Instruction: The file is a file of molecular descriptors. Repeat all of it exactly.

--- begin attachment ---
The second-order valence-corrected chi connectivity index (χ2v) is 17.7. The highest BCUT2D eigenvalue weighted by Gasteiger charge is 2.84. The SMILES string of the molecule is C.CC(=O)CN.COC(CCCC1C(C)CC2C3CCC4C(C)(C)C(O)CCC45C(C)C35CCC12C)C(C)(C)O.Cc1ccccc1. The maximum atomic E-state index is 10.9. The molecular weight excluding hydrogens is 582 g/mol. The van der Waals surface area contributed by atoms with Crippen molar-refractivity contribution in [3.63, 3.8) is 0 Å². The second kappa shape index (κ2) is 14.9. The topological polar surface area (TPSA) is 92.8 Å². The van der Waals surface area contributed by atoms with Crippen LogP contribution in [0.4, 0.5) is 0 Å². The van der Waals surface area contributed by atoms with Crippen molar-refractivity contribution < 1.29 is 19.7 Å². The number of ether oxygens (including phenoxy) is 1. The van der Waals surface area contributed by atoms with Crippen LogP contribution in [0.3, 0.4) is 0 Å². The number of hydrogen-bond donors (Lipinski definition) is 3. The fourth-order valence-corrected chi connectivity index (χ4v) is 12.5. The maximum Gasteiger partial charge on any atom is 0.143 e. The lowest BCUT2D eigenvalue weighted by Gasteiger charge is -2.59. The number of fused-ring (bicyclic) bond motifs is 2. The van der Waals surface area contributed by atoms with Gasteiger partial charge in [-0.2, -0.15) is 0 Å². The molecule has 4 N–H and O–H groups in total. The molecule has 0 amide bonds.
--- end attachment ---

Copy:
The second-order valence-corrected chi connectivity index (χ2v) is 17.7. The highest BCUT2D eigenvalue weighted by Gasteiger charge is 2.84. The SMILES string of the molecule is C.CC(=O)CN.COC(CCCC1C(C)CC2C3CCC4C(C)(C)C(O)CCC45C(C)C35CCC12C)C(C)(C)O.Cc1ccccc1. The maximum atomic E-state index is 10.9. The molecular weight excluding hydrogens is 582 g/mol. The van der Waals surface area contributed by atoms with Crippen molar-refractivity contribution in [3.63, 3.8) is 0 Å². The second kappa shape index (κ2) is 14.9. The topological polar surface area (TPSA) is 92.8 Å². The van der Waals surface area contributed by atoms with Crippen LogP contribution in [0.4, 0.5) is 0 Å². The van der Waals surface area contributed by atoms with Crippen molar-refractivity contribution < 1.29 is 19.7 Å². The number of ether oxygens (including phenoxy) is 1. The van der Waals surface area contributed by atoms with Crippen LogP contribution in [0.3, 0.4) is 0 Å². The number of hydrogen-bond donors (Lipinski definition) is 3. The fourth-order valence-corrected chi connectivity index (χ4v) is 12.5. The maximum Gasteiger partial charge on any atom is 0.143 e. The lowest BCUT2D eigenvalue weighted by Gasteiger charge is -2.59. The number of fused-ring (bicyclic) bond motifs is 2. The van der Waals surface area contributed by atoms with Gasteiger partial charge in [-0.2, -0.15) is 0 Å². The molecule has 4 N–H and O–H groups in total. The molecule has 0 amide bonds.